Establish a build group. On most projects, tending the daily build and keeping the smoke test up to date becomes a big enough task to be an explicit part of someone’s job. On large projects, it can become a full-time job for more than one person. On Windows NT 3.0, for example, there were four full-time people in the build group (Pascal Zachary, Showstopper!, The Free Press, 1994).
Add revisions to the build only when it makes sense to do so. Individual developers usually don’t write code quickly enough to add meaningful increments to the system on a daily basis. They should work on a chunk of code and then integrate it when they have a collection of code in a consistent state-usually once every few days.
Create a penalty for breaking the build. Most groups that use daily builds create a penalty for breaking the build. Make it clear from the beginning that keeping the build healthy is the project’s top priority. A broken build should be the exception, not the rule. Insist that developers who have broken the build stop all other work until they’ve fixed it. If the build is broken too often, it’s hard to take seriously the job of not breaking the build.
A light-hearted penalty can help to emphasize this priority. Some groups give out lollipops to each “sucker” who breaks the build. This developer then has to tape the sucker to his office door until he fixes the problem. Other groups have guilty developers wear goat horns or contribute $5 to a morale fund.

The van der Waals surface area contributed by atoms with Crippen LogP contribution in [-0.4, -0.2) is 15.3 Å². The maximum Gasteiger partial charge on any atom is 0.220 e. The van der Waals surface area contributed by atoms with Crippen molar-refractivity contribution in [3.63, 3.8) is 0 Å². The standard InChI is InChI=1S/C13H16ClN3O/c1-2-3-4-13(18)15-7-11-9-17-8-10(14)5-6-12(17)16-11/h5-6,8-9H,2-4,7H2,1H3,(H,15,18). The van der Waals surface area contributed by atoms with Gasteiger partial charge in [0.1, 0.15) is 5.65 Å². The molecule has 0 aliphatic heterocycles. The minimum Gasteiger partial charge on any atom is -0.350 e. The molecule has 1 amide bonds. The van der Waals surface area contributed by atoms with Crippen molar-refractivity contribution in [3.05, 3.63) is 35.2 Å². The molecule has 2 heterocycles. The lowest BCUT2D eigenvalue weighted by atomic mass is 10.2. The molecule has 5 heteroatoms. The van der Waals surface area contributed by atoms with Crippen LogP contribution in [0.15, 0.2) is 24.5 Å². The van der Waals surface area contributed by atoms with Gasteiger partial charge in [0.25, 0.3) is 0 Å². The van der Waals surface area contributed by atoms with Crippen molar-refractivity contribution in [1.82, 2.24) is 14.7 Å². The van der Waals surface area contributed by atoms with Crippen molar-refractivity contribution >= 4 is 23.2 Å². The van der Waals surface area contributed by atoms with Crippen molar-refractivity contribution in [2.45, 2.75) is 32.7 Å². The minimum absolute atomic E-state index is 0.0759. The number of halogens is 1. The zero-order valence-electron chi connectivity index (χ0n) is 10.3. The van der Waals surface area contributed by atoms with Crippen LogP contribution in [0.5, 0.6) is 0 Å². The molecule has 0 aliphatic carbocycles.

Some projects establish a penalty with more bite. Microsoft developers on high-profile projects such as Windows NT, Windows 95, and Excel have taken to wearing beepers in the late stages of their projects. If they break the build, they get called in to fix it even if their defect is discovered at 3 a.m.
Build and smoke even under pressure. When schedule pressure becomes intense, the work required to maintain the daily build can seem like extravagant overhead. The opposite is true. Under stress, developers lose some of their discipline. They feel pressure to take design and implementation shortcuts that they would not take under less stressful circumstances. They review and unit-test their own code less carefully than usual. The code tends toward a state of entropy more quickly than it does during less stressful times.
Against this backdrop, daily builds enforce discipline and keep pressure-cooker projects on track. The code still tends toward a state of entropy, but the build process brings that tendency to heel every day.
Who can benefit from this process?
Some developers protest that it is impractical to build every day because their projects are too large. But what was perhaps the most complex software project in recent history used daily builds successfully. By the time it was released, Microsoft Windows NT 3.0 consisted of 5.6 million lines of code spread across 40,000 source files. A complete build took as many as 19 hours on several machines, but the NT development team still managed to build every day (Zachary, 1994). Far from being a nuisance, the NT team attributed much of its success on that huge project to their daily builds. Those of us who work on projects of less staggering proportions will have a hard time explaining why we aren’t also reaping the benefits of this practice.